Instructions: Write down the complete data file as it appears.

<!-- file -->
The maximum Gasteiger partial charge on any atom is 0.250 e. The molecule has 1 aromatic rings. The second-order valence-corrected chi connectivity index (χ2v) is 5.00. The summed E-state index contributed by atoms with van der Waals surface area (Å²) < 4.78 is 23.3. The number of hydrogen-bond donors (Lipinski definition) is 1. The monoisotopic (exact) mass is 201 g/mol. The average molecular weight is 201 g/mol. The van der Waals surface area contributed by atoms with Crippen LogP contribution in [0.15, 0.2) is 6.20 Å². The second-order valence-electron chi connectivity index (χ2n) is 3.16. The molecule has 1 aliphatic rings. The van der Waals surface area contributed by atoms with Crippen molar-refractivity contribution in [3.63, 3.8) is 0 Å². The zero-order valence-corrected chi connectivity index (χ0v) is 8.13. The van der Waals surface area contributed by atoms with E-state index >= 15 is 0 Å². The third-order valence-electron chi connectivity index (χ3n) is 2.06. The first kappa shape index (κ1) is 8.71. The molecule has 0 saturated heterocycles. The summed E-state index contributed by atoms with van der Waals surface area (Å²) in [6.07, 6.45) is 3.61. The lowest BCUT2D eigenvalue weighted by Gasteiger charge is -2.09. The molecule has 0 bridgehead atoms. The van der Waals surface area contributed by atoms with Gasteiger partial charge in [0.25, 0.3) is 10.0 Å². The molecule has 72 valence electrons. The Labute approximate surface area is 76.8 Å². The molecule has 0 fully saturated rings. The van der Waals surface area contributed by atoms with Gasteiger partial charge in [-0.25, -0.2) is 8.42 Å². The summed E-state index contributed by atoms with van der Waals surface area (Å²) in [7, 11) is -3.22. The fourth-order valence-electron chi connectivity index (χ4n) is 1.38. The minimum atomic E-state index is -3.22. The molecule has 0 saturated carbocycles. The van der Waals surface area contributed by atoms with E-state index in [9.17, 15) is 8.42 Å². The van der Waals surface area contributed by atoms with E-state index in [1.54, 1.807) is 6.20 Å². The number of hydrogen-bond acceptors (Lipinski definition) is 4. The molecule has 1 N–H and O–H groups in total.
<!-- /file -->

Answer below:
The maximum Gasteiger partial charge on any atom is 0.250 e. The molecule has 1 aromatic rings. The second-order valence-corrected chi connectivity index (χ2v) is 5.00. The summed E-state index contributed by atoms with van der Waals surface area (Å²) < 4.78 is 23.3. The number of hydrogen-bond donors (Lipinski definition) is 1. The monoisotopic (exact) mass is 201 g/mol. The average molecular weight is 201 g/mol. The van der Waals surface area contributed by atoms with Crippen LogP contribution in [0.15, 0.2) is 6.20 Å². The second-order valence-electron chi connectivity index (χ2n) is 3.16. The molecule has 1 aliphatic rings. The van der Waals surface area contributed by atoms with Crippen molar-refractivity contribution in [3.63, 3.8) is 0 Å². The zero-order valence-corrected chi connectivity index (χ0v) is 8.13. The van der Waals surface area contributed by atoms with E-state index >= 15 is 0 Å². The third-order valence-electron chi connectivity index (χ3n) is 2.06. The first kappa shape index (κ1) is 8.71. The molecule has 0 saturated heterocycles. The summed E-state index contributed by atoms with van der Waals surface area (Å²) in [6.07, 6.45) is 3.61. The lowest BCUT2D eigenvalue weighted by Gasteiger charge is -2.09. The molecule has 0 bridgehead atoms. The van der Waals surface area contributed by atoms with Gasteiger partial charge in [0.25, 0.3) is 10.0 Å². The molecule has 72 valence electrons. The Labute approximate surface area is 76.8 Å². The molecule has 0 fully saturated rings. The van der Waals surface area contributed by atoms with Gasteiger partial charge in [-0.25, -0.2) is 8.42 Å². The summed E-state index contributed by atoms with van der Waals surface area (Å²) in [7, 11) is -3.22. The fourth-order valence-electron chi connectivity index (χ4n) is 1.38. The minimum atomic E-state index is -3.22. The molecule has 0 saturated carbocycles. The van der Waals surface area contributed by atoms with E-state index in [9.17, 15) is 8.42 Å². The van der Waals surface area contributed by atoms with E-state index in [1.54, 1.807) is 6.20 Å². The number of hydrogen-bond acceptors (Lipinski definition) is 4. The molecule has 1 N–H and O–H groups in total.